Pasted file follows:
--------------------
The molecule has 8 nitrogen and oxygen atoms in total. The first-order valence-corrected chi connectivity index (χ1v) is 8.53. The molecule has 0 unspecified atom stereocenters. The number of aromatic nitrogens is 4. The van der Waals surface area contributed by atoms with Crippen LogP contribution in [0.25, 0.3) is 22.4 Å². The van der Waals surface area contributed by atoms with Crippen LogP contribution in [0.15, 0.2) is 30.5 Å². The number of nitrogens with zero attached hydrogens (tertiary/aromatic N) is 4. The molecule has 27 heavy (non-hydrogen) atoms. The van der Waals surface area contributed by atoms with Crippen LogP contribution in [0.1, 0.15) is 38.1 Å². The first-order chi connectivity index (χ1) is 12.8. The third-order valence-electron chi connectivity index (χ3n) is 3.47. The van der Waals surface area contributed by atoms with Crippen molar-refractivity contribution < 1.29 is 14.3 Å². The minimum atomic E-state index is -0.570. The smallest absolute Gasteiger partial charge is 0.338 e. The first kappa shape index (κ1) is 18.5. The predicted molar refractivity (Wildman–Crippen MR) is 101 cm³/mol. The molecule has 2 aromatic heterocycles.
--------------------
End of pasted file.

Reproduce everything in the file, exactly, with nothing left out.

The molecule has 8 nitrogen and oxygen atoms in total. The first-order valence-corrected chi connectivity index (χ1v) is 8.53. The molecule has 0 unspecified atom stereocenters. The number of aromatic nitrogens is 4. The van der Waals surface area contributed by atoms with Crippen LogP contribution in [0.25, 0.3) is 22.4 Å². The van der Waals surface area contributed by atoms with Crippen LogP contribution in [0.15, 0.2) is 30.5 Å². The number of nitrogens with zero attached hydrogens (tertiary/aromatic N) is 4. The molecule has 27 heavy (non-hydrogen) atoms. The van der Waals surface area contributed by atoms with Crippen LogP contribution in [0.1, 0.15) is 38.1 Å². The first-order chi connectivity index (χ1) is 12.8. The third-order valence-electron chi connectivity index (χ3n) is 3.47. The van der Waals surface area contributed by atoms with Crippen molar-refractivity contribution < 1.29 is 14.3 Å². The minimum atomic E-state index is -0.570. The smallest absolute Gasteiger partial charge is 0.338 e. The first kappa shape index (κ1) is 18.5. The predicted molar refractivity (Wildman–Crippen MR) is 101 cm³/mol. The molecule has 2 aromatic heterocycles.